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19th C. Mexican Tin Retablo - El Nino de Atocha

Lot 0121 Details

Description
Latin America, Mexico, ca. 19th century CE. A finely painted retablo on heavy gauge tin depicting the Christ Child as El Nino de Atocha. The tradition of the child may be traced back to Atocha, a suburb of Madrid, following the Moors' invasion, where pious prisoners were said to have been visited and nourished by a young boy dressed as a wandering pilgrim. Because of the miraculous nature of the child's appearance and bountiful offerings, it is accepted that he was a manifestation of the Child Jesus. He is shown in his traditional capelet and brimmed hat, rays and stars surrounding his visage, with a traveler's staff in his left hand and a basket of bread in his right - flanked by two vases of roses - the entire scene framed by drawn curtains, this being a sign of Baroque influence. Size: 13.75" L x 9.75" W (34.9 cm x 24.8 cm)

El Nino de Atocha is one of the most popular subjects in Mexican retablo art. The child is known as the patron saint for freeing prisoners, believed to perform miracles for travelers and anyone in danger. According to popular legend, after the Moors invaded the town of Atocha, there was a prison occupied by Christians who lacked food and water and other fundamental necessities. The only visitors permitted were missionary children. However, one day after family members prayed, a child dressed as a pilgrim, carrying a basket, a staff and a gourd of water arrived. Miraculously, after serving every prisoner, his basket and gourd remained full. For this reason, the miraculous visitation was believed to be from the Infant Jesus.

Provenance: ex-Kurquhill's Gallery, El Paso, Texas, USA; ex-private El Paso, Texas, USA collection, acquired early to mid 1970s

All items legal to buy/sell under U.S. Statute covering cultural patrimony Code 2600, CHAPTER 14, and are guaranteed to be as described or your money back.

A Certificate of Authenticity will accompany all winning bids.

We ship worldwide to most countries and handle all shipping in-house for your convenience.

#127711
Condition
Some bending to upper left. Outline at perimeter presumably from former framing. Minor surface wear with slight losses to paint here and there.
Buyer's Premium
  • 24.5%

19th C. Mexican Tin Retablo - El Nino de Atocha

Estimate $500 - $800
Nov 21, 2017
Starting Price $350
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Ships fromLouisville, CO, United States
Artemis Gallery

Artemis Gallery

Louisville, CO, USA
5,520 Followers
Tue, Nov 21, 2017 10:00 AM EST
Louisville, CO, USA

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0121: 19th C. Mexican Tin Retablo - El Nino de Atocha

Sold for $400
2 Bids
Est. $500 - $800Starting Price $350
Tue, Nov 21, 2017 10:00 AM EST
Buyer's Premium 24.5%

Lot 0121 Details

Description
...
Latin America, Mexico, ca. 19th century CE. A finely painted retablo on heavy gauge tin depicting the Christ Child as El Nino de Atocha. The tradition of the child may be traced back to Atocha, a suburb of Madrid, following the Moors' invasion, where pious prisoners were said to have been visited and nourished by a young boy dressed as a wandering pilgrim. Because of the miraculous nature of the child's appearance and bountiful offerings, it is accepted that he was a manifestation of the Child Jesus. He is shown in his traditional capelet and brimmed hat, rays and stars surrounding his visage, with a traveler's staff in his left hand and a basket of bread in his right - flanked by two vases of roses - the entire scene framed by drawn curtains, this being a sign of Baroque influence. Size: 13.75" L x 9.75" W (34.9 cm x 24.8 cm)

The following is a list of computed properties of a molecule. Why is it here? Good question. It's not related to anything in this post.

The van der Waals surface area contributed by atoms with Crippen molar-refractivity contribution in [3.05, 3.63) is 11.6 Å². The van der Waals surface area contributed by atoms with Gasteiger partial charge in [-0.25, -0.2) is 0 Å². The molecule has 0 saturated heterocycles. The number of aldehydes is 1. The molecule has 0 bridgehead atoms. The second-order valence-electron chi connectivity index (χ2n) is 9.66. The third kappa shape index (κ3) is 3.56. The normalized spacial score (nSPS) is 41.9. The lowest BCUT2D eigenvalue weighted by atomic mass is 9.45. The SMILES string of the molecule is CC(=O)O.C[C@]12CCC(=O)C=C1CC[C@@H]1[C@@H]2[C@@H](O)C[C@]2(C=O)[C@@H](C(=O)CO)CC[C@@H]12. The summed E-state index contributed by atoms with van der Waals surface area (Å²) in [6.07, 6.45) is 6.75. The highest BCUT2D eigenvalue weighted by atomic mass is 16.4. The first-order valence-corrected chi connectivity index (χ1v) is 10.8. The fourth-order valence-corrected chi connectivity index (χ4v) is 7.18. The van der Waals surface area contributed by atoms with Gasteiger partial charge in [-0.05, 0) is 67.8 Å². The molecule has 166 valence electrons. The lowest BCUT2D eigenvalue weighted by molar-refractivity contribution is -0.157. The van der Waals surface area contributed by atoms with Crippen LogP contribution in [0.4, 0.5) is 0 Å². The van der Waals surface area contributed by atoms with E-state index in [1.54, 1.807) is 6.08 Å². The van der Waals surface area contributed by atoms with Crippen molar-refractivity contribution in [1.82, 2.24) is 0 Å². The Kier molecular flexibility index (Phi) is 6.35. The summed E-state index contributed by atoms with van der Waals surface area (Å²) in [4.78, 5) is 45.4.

El Nino de Atocha is one of the most popular subjects in Mexican retablo art. The child is known as the patron saint for freeing prisoners, believed to perform miracles for travelers and anyone in danger. According to popular legend, after the Moors invaded the town of Atocha, there was a prison occupied by Christians who lacked food and water and other fundamental necessities. The only visitors permitted were missionary children. However, one day after family members prayed, a child dressed as a pilgrim, carrying a basket, a staff and a gourd of water arrived. Miraculously, after serving every prisoner, his basket and gourd remained full. For this reason, the miraculous visitation was believed to be from the Infant Jesus.

Provenance: ex-Kurquhill's Gallery, El Paso, Texas, USA; ex-private El Paso, Texas, USA collection, acquired early to mid 1970s

All items legal to buy/sell under U.S. Statute covering cultural patrimony Code 2600, CHAPTER 14, and are guaranteed to be as described or your money back.

A Certificate of Authenticity will accompany all winning bids.

We ship worldwide to most countries and handle all shipping in-house for your convenience.

#127711
Condition
...
Some bending to upper left. Outline at perimeter presumably from former framing. Minor surface wear with slight losses to paint here and there.

Contacts

Artemis Gallery
720.890.7700
686 S. Taylor Avenue Suite 106
Louisville, CO 80027
USA
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